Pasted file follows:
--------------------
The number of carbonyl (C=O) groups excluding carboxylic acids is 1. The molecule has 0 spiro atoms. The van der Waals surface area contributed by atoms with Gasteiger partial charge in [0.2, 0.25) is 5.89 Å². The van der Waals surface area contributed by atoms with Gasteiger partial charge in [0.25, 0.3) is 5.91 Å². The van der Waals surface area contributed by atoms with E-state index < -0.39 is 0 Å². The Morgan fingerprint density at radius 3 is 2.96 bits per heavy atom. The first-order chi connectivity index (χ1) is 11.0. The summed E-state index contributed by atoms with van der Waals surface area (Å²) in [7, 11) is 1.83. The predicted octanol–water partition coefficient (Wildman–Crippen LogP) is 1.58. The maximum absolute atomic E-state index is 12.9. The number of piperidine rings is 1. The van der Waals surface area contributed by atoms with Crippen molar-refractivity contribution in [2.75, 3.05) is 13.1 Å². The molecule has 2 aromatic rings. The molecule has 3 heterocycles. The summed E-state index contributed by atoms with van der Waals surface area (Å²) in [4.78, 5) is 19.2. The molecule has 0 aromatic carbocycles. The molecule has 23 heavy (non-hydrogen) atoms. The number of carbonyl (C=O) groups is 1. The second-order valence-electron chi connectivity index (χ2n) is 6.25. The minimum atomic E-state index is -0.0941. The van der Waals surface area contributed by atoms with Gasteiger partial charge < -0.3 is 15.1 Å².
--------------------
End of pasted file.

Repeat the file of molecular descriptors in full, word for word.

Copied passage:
The number of carbonyl (C=O) groups excluding carboxylic acids is 1. The molecule has 0 spiro atoms. The van der Waals surface area contributed by atoms with Gasteiger partial charge in [0.2, 0.25) is 5.89 Å². The van der Waals surface area contributed by atoms with Gasteiger partial charge in [0.25, 0.3) is 5.91 Å². The van der Waals surface area contributed by atoms with E-state index < -0.39 is 0 Å². The Morgan fingerprint density at radius 3 is 2.96 bits per heavy atom. The first-order chi connectivity index (χ1) is 11.0. The summed E-state index contributed by atoms with van der Waals surface area (Å²) in [7, 11) is 1.83. The predicted octanol–water partition coefficient (Wildman–Crippen LogP) is 1.58. The maximum absolute atomic E-state index is 12.9. The number of piperidine rings is 1. The van der Waals surface area contributed by atoms with Crippen molar-refractivity contribution in [2.75, 3.05) is 13.1 Å². The molecule has 2 aromatic rings. The molecule has 3 heterocycles. The summed E-state index contributed by atoms with van der Waals surface area (Å²) in [4.78, 5) is 19.2. The molecule has 0 aromatic carbocycles. The molecule has 23 heavy (non-hydrogen) atoms. The number of carbonyl (C=O) groups is 1. The second-order valence-electron chi connectivity index (χ2n) is 6.25. The minimum atomic E-state index is -0.0941. The van der Waals surface area contributed by atoms with Gasteiger partial charge < -0.3 is 15.1 Å².